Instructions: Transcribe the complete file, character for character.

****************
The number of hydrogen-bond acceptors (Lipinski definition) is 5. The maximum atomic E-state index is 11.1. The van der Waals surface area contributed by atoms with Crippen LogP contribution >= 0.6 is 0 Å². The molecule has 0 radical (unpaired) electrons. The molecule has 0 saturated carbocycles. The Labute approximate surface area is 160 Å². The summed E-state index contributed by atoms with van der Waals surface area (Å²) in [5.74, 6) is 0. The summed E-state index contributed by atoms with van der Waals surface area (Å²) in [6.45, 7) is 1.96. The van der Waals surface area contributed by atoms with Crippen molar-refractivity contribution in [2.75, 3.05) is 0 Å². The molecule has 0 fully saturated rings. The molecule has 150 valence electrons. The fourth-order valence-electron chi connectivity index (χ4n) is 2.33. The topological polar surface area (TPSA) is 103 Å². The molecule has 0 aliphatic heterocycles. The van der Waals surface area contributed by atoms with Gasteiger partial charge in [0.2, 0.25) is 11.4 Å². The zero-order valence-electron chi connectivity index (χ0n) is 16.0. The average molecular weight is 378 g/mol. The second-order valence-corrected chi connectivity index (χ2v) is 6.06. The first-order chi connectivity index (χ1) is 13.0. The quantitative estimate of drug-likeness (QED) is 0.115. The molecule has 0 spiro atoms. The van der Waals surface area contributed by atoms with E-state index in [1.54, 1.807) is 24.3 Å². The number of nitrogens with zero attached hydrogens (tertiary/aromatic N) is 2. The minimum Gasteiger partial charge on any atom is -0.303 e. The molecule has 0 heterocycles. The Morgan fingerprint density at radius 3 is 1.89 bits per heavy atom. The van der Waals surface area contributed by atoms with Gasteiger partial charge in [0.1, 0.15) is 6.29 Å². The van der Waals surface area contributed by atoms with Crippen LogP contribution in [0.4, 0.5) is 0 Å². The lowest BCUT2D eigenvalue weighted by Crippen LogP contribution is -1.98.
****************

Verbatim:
The number of hydrogen-bond acceptors (Lipinski definition) is 5. The maximum atomic E-state index is 11.1. The van der Waals surface area contributed by atoms with Crippen LogP contribution >= 0.6 is 0 Å². The molecule has 0 radical (unpaired) electrons. The molecule has 0 saturated carbocycles. The Labute approximate surface area is 160 Å². The summed E-state index contributed by atoms with van der Waals surface area (Å²) in [5.74, 6) is 0. The summed E-state index contributed by atoms with van der Waals surface area (Å²) in [6.45, 7) is 1.96. The van der Waals surface area contributed by atoms with Crippen molar-refractivity contribution in [2.75, 3.05) is 0 Å². The molecule has 0 fully saturated rings. The molecule has 150 valence electrons. The fourth-order valence-electron chi connectivity index (χ4n) is 2.33. The topological polar surface area (TPSA) is 103 Å². The molecule has 0 aliphatic heterocycles. The van der Waals surface area contributed by atoms with Gasteiger partial charge in [0.2, 0.25) is 11.4 Å². The zero-order valence-electron chi connectivity index (χ0n) is 16.0. The average molecular weight is 378 g/mol. The second-order valence-corrected chi connectivity index (χ2v) is 6.06. The first-order chi connectivity index (χ1) is 13.0. The quantitative estimate of drug-likeness (QED) is 0.115. The molecule has 0 spiro atoms. The van der Waals surface area contributed by atoms with E-state index in [1.54, 1.807) is 24.3 Å². The number of nitrogens with zero attached hydrogens (tertiary/aromatic N) is 2. The minimum Gasteiger partial charge on any atom is -0.303 e. The molecule has 0 heterocycles. The Morgan fingerprint density at radius 3 is 1.89 bits per heavy atom. The van der Waals surface area contributed by atoms with Gasteiger partial charge in [0.1, 0.15) is 6.29 Å². The van der Waals surface area contributed by atoms with Crippen LogP contribution in [0.4, 0.5) is 0 Å². The lowest BCUT2D eigenvalue weighted by Crippen LogP contribution is -1.98.